For the past year, Chip Grabow of Radio Roasters and I have emailed back and forth, always planning to get together for a blog shoot, but for some reason or other, never connecting. Until earlier this week, when we set a date on a Monday morning and I arrived and he was there. Perfect. Now let's have some of that coffee...
Part of the reason it took Chip and I some time to connect was because roasting small batch coffee is not his day job. He's an editor at CNN and does this coffee roasting thing on the side. Except it's not really just a thing- it's a big, ambitious, impressive thing. He does it for the love of coffee and Chip's passion is evident the moment I stepped inside his small roastery in Decatur, Georgia. He doesn't want others to just drink good coffee, he wants them to understand why it's good coffee. As Chip explained, "roasting coffee is an art form."
Coffee, at its origin is a food crop. Like a fine wine, the taste varies based on the soil it is grown in, the care the farmer provides, when it is harvested and how. The farmer who raised the beans now passes the responsibility on to those that roast and ultimately brew those beans. Chip savors the challenge. As he shared, "There are all these flavors locked inside a coffee bean that you don't realize is there."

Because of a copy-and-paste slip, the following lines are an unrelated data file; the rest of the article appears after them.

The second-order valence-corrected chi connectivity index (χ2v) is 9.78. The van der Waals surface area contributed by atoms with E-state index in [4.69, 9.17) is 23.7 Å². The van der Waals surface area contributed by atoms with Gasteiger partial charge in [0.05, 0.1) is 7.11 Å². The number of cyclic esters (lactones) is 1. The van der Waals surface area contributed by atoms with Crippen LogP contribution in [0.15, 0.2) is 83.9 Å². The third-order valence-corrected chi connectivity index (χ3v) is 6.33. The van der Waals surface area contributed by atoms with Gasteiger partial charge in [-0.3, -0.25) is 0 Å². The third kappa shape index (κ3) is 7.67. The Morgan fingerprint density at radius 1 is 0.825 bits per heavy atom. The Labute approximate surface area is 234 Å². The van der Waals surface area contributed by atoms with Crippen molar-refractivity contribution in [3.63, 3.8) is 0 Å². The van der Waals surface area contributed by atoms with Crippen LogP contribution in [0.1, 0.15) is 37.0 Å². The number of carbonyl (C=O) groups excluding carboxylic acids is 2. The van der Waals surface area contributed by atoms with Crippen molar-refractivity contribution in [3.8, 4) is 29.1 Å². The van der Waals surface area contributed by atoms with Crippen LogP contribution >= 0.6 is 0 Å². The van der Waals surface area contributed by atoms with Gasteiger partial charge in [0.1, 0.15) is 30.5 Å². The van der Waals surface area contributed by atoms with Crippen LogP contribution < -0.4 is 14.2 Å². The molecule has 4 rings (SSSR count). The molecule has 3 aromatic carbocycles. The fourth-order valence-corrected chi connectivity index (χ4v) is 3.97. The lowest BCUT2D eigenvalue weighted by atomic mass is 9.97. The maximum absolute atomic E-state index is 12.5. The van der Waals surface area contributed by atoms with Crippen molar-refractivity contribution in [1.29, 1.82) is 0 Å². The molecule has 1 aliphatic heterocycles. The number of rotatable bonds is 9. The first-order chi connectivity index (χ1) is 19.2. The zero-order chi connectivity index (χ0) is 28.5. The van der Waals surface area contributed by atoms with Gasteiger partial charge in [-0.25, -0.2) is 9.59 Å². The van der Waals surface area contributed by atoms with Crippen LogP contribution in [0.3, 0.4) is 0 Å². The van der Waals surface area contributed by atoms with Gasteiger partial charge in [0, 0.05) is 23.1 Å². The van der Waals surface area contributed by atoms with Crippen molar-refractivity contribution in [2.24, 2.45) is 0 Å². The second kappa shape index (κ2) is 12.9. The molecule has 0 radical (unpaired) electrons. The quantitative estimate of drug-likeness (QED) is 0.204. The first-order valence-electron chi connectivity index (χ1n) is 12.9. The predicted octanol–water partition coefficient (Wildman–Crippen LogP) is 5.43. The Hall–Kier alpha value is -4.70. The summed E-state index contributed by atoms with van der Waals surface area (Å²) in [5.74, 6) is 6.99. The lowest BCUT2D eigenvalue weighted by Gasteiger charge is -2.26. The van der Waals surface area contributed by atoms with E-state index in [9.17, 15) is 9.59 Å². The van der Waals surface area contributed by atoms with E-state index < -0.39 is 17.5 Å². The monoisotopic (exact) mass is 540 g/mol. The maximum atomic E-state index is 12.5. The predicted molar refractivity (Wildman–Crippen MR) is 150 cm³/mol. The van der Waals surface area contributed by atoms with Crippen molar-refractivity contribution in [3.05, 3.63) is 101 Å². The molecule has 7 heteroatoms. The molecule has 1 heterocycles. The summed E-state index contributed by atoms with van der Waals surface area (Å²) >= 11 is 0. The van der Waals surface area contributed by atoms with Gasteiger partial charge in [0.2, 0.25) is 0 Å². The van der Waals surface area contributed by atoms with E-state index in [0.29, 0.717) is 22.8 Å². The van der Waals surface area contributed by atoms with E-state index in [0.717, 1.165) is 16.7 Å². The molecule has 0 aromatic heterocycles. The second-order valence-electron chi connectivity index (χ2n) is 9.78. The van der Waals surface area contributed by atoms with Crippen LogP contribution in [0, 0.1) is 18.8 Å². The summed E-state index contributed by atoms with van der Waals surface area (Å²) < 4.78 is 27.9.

During my visit, Chip roasted two of six coffee options that he is always rotating, depending what's in season and from where. The first up was Estate PB near Antigua in Guatemala which derives from the small bean known as peaberry- which, if roasted just right, elicits a full bodied, sweet taste. The other coffee was Banexport from Huila, Colombia which showcases an apple crispness with a sweet, rich body.
It was so nice to have a cup of the Antigua coffee, roasted and brewed by a caregiver's touch. I told Chip, as I work in television studios and sets, I always hide my bad coffee with cream and sugar. But here I had the chance to drink a quality cup and really learn its depth and nuances. It tasted delicious and I learned a thing or two. Mission accomplished for Chip.
I also learned through our time together that Chip was a producer at NPR for 15 years (hence the name of his company). He's a man after my own heart as he loves a good story. And he continues to tell really good stories, whether he knows it or not, with each cup of coffee he serves.
If you live in Atlanta, you can purchase Radio Roasters coffee from Crafted Westside, Sq/ft or in Chip's online shop. As the formula goes, Chip roasts and you brew, so I recommend you check out his brewing tips for crafting a flavorful, quality cup. One that would make him and the farmer proud.
Images: Whitney Ott, Sweet Peach Content: Sweet Peach